Sunday, 19 August 2012
Developing a USR Magic System
When I came up with the USR system, I wanted something that is quick to get onto the table and requires very little rulebook referencing, but also a game that's modular, allowing players to build on the system. As fantasy is one of the most poplar genres for roleplaying, I've been kicking around ideas for a magic system, spurred on by Tabletop Diversions' D&D B/X USR conversion.
Above all, magic rules for USR should be simple and broad, allowing for imagination to take precedent. I've always loved the magic system presented in Barbarians of Lemuria, which has a freeform feel, so that's the kind of system I'd like to emulate.
But before we can get into the nitty-gritty, we need to look at the current rules, and more specifically ability scores. USR has three main attributes: Action, Ego and Wits. Classically, wizards and other such magic users tend to draw their spells from their intelligence, pouring over books for days in a vast library. USR's 'intelligence' equivalent is Wits, so it's possible to base magic off this attribute.
Now we've decided what attribute we're going to use, we need to look at how to go about casting spells. Importantly, advancement in USR does not mean that your initial attributes increase, which actually makes it a little easier when it comes to magic mechanics because we can simply set a target attribute test. Something along the lines of:
Minor Spell - 4+
Advanced Spell - 7+
Major Spell - 10+
Minor Spell: A small incantation with a minor effect. Examples - create a small light, move a 20lb object with your mind, create a pool of water. Minor Spells cannot do damage.
Advanced Spell: A grander spell that is able to inflict a small amount of damage or change the form of an object. Examples - create a 5ft fire, move a 100lb object, turn an object invisible, reinforce a door, dis-spell a harmful enchantment, throw a fireball. Advanced Spells can cause 1d6 damage.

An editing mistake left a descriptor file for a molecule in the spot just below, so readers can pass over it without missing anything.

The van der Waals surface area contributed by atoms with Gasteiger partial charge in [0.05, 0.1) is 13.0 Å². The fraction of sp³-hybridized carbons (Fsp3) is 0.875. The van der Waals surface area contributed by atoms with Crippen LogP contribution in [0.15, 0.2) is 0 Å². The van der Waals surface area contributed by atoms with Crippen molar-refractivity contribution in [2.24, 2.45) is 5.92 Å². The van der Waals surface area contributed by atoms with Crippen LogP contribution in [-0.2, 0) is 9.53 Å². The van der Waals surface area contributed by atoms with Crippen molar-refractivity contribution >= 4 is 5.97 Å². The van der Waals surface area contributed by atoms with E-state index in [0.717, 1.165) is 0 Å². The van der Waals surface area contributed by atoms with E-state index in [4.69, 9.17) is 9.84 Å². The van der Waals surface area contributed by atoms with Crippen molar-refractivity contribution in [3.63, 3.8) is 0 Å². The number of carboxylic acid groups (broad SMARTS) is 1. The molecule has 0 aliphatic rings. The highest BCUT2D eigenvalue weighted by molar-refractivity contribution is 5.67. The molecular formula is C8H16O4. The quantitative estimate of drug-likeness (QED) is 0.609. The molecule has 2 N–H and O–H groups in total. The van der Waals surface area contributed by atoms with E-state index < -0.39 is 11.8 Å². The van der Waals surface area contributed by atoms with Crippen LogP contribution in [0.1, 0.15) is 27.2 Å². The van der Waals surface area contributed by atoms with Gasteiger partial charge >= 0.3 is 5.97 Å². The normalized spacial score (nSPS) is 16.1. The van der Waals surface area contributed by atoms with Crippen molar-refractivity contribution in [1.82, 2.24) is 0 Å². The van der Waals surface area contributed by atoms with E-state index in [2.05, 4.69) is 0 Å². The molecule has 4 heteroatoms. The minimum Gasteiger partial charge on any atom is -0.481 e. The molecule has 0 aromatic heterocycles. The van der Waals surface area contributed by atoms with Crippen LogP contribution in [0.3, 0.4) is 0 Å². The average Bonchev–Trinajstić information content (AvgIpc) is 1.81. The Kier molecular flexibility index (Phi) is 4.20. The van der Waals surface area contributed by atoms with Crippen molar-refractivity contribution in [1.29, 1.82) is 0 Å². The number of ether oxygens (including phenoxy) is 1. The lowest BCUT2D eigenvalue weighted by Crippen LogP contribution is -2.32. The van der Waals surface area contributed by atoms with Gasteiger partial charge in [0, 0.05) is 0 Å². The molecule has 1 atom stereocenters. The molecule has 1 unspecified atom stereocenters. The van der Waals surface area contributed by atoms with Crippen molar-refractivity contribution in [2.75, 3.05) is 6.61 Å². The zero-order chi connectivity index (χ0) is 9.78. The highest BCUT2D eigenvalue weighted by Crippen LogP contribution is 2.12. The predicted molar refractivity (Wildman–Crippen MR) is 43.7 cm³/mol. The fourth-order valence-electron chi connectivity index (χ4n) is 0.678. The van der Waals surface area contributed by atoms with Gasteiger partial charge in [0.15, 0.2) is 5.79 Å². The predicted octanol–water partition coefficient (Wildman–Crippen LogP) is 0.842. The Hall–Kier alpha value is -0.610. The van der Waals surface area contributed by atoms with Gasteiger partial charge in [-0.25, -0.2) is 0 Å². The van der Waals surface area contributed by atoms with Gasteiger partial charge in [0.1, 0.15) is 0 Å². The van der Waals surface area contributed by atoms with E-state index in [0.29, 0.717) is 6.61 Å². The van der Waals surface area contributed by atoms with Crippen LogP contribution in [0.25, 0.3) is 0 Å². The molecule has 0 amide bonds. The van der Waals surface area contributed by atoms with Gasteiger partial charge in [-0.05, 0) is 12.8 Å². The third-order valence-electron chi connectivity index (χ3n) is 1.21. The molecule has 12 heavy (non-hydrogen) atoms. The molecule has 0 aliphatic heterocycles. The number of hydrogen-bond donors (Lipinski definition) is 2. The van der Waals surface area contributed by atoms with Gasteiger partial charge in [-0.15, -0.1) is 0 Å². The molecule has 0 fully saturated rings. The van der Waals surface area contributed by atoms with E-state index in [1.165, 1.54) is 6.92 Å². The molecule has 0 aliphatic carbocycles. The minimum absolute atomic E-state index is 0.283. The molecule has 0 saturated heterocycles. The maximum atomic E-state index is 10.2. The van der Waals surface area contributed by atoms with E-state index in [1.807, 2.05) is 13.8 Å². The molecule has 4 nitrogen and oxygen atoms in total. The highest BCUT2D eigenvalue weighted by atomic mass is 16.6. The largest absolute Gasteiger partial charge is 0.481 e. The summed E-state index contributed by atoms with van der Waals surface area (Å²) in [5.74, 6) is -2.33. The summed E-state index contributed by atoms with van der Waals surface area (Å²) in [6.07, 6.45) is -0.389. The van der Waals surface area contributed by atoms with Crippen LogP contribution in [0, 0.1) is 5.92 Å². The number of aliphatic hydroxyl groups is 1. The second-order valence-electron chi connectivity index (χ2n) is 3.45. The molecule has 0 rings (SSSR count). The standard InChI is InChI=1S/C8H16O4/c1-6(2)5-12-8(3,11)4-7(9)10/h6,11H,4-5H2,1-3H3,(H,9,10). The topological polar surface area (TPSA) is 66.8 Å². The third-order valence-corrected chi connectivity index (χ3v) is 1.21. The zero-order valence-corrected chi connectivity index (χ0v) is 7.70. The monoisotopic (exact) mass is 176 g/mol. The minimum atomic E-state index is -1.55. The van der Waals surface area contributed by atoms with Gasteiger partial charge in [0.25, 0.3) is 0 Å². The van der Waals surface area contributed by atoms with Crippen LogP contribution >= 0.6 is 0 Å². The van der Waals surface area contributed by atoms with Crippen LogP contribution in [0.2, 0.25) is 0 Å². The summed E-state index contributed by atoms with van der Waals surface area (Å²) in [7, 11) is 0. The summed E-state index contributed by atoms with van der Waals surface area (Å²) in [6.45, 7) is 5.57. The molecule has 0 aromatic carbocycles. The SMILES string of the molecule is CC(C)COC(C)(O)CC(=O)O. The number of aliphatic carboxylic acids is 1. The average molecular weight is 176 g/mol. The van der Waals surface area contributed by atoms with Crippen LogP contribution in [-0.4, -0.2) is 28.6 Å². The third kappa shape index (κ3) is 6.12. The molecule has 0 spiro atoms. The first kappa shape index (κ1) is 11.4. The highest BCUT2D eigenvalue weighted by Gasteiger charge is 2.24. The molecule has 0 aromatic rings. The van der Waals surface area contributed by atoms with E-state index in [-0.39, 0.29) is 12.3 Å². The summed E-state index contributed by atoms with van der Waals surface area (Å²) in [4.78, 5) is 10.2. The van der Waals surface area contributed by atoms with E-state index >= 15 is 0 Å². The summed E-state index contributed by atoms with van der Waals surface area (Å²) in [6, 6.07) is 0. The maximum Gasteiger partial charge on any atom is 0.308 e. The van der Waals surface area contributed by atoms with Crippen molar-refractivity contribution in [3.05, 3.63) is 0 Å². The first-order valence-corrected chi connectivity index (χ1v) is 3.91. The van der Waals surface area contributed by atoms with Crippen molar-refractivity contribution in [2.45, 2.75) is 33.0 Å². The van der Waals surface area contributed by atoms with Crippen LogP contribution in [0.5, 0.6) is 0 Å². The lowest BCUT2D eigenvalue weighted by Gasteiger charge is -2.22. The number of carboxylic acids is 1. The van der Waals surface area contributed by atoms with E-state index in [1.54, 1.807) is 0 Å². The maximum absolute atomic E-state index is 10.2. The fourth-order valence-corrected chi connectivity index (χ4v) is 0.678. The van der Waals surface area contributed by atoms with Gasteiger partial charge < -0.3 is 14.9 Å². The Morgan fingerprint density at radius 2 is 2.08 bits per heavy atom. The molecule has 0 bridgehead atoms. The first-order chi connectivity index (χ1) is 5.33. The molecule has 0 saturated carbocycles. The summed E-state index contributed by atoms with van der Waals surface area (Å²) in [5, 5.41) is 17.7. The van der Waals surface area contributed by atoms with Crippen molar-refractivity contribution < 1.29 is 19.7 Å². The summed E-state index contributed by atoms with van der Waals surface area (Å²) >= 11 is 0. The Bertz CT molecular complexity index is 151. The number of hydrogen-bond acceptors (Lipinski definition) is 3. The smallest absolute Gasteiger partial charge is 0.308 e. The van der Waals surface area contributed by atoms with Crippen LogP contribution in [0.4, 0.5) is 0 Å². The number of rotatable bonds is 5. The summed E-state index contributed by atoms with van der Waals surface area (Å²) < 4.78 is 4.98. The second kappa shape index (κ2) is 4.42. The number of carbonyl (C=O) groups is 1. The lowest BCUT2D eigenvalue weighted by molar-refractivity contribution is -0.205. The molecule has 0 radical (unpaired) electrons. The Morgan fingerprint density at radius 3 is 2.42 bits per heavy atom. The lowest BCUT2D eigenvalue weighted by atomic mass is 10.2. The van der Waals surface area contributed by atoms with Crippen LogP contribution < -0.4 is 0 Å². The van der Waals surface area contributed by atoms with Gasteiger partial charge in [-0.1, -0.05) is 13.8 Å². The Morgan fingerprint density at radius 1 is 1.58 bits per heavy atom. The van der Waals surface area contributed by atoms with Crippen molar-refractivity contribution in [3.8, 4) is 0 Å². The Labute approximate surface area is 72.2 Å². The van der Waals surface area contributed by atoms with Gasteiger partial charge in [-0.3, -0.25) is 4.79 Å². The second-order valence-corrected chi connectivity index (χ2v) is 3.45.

Major Spell: A powerful spell with a large effect. These spells can cause great damage. Examples - curse an enemy, turn the party invisible, create stone skin, disintegrate an enemy, create a huge flood, fly 50 miles. Major Spells cause 5d6 damage or can outright destroy enemies.
Obviously, minors are very easy to cast and majors incredibly difficult. Magic users can use focus equipment to make it easier to cast a spell. A wand or staff gives a +1 to the casting roll. Rarer magical items worth a lot of money will give a +2.
Of course, there's the problem that the wizard could just overuse spells out of combat, constantly rolling until they get a 10, so we need something to prevent that from happening. I like the type of sorcerers that have to do crazy rituals involving sacrifices and paraphernalia, so perhaps the wizard has to meet pre-requisites in order to cast a spell.
Minor Spell Prerequisite: Ability to speak and/or gesticulate with at least one hand.
Advanced Spell Prerequisite: Cutting own hand with a dagger (-2 Hits), two minutes of chanting and incense burning.
Major Spell Prerequisite: Sacrificing a sentient being, ten minutes of chanting and incense burning and cutting own chest with dagger (-5 Hits)
In this way, wizards will have to think about how and when they will use a spell. This is only rough, but I will be making a full magic system available shortly.